Forum:Ingerland/Ingerland coat of arms

From OpenGeofiction
ForumsIngerland → Ingerland/Ingerland coat of arms

We have a flag, but being a heraldry nerd I'm keen for Ingerland to have a coat of arms as well. I have a proposal below and would welcome any feedback, suggestions, or alternative proposals. -- Pawl (talk) 16:55, 5 May 2024 (UTC)

Pawl's proposal

I assume that if it is still a monarchy (and possibly if it isn't) Ingerland should have a coat of arms in the English/West European heraldic tradition. The UK arms quarter those of England, Scotland, and Ireland, but since Ingerland is supposed to be analogous to England only there's no need for quarterings, so I've gone for a single undivided shield.

The shield contains a silver lion (silver is depicted as white in heraldry) on a red field strewn with golden roses (gold is usually depicted as yellow in heraldry). The lion is collared with a royal coronet. I envisage that these arms date back to the early days of heraldry (c.12th century).

The shield is encircled with the collar of Ingerland's senior order of chivalry (The Order of ???), from which hangs the order's badge. The badge contains a red cross patée, as in the flag. On either side are the supporters - two more silver lions.

Above the shield sits a royal helm with gold and ermine mantling, and on the helm is the crest : on the royal crown a silver lion walking ("passant") and holding a golden rose.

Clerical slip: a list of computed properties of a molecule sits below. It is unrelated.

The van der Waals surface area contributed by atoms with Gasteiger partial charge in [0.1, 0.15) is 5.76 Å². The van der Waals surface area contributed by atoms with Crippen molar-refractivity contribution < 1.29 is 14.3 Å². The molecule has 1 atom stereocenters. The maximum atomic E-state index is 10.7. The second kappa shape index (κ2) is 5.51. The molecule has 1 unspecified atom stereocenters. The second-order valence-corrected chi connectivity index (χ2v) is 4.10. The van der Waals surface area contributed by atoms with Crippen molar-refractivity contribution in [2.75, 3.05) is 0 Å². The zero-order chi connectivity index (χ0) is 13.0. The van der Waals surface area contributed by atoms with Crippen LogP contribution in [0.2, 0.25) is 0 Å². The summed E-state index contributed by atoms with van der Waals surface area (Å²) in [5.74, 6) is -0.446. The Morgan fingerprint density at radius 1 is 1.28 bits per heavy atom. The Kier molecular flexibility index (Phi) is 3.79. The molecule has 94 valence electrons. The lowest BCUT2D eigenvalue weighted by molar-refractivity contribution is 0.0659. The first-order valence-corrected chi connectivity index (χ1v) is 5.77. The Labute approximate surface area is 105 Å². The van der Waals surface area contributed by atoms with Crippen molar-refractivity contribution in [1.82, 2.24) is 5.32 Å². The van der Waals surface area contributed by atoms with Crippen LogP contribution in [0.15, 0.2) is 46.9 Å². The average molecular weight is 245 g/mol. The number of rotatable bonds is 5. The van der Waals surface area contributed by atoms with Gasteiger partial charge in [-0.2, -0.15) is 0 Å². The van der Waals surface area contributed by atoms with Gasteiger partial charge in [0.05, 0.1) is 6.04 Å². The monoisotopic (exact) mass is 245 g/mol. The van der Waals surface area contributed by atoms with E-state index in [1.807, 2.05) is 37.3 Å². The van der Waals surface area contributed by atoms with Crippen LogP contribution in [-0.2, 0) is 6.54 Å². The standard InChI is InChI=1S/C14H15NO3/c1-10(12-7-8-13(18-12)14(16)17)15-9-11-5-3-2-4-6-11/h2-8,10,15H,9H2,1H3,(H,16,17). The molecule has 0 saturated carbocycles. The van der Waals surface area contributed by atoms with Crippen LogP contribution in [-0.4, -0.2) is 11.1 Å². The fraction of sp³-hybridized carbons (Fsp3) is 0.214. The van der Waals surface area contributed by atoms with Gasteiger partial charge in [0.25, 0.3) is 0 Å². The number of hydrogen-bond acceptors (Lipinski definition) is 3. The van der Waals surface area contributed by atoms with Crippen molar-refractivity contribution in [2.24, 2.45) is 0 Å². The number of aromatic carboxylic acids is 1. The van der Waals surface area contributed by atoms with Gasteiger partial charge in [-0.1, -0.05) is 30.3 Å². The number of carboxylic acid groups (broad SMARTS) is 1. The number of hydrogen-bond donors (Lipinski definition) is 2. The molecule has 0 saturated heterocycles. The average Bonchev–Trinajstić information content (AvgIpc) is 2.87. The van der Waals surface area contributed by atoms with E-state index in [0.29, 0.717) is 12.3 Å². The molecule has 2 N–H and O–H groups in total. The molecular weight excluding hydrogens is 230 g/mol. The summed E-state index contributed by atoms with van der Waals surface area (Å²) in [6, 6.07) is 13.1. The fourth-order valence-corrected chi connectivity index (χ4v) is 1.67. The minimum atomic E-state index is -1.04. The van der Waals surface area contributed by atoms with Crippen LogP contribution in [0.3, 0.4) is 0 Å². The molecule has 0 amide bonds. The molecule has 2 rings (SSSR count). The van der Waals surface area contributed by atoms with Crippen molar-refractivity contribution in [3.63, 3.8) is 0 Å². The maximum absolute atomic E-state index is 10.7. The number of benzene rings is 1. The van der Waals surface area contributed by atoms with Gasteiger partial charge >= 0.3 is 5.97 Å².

I've taken the motto below from the coat of arms of "old Ingerland" - Quis nos separabit - "Who shall separate us". I don't know what its significance is but we can come up with something (or change the motto).

After getting some feedback elsewhere, I've created a variant with a stag as one of the supporters rather than yet another lion, and also one with a gold dragon. The gold dragon could come from the eastern regions, since their neighbour Tircambry uses the gold dragon as a symbol of the nation and its kings.

The silver lion

The lion is extremely common in heraldry, used, among many many other places, in the coats of arms of all seven present-day European kingdoms. It dates from the early days of heraldry, and no doubt was intended to signify power, strength and status (the king of beasts).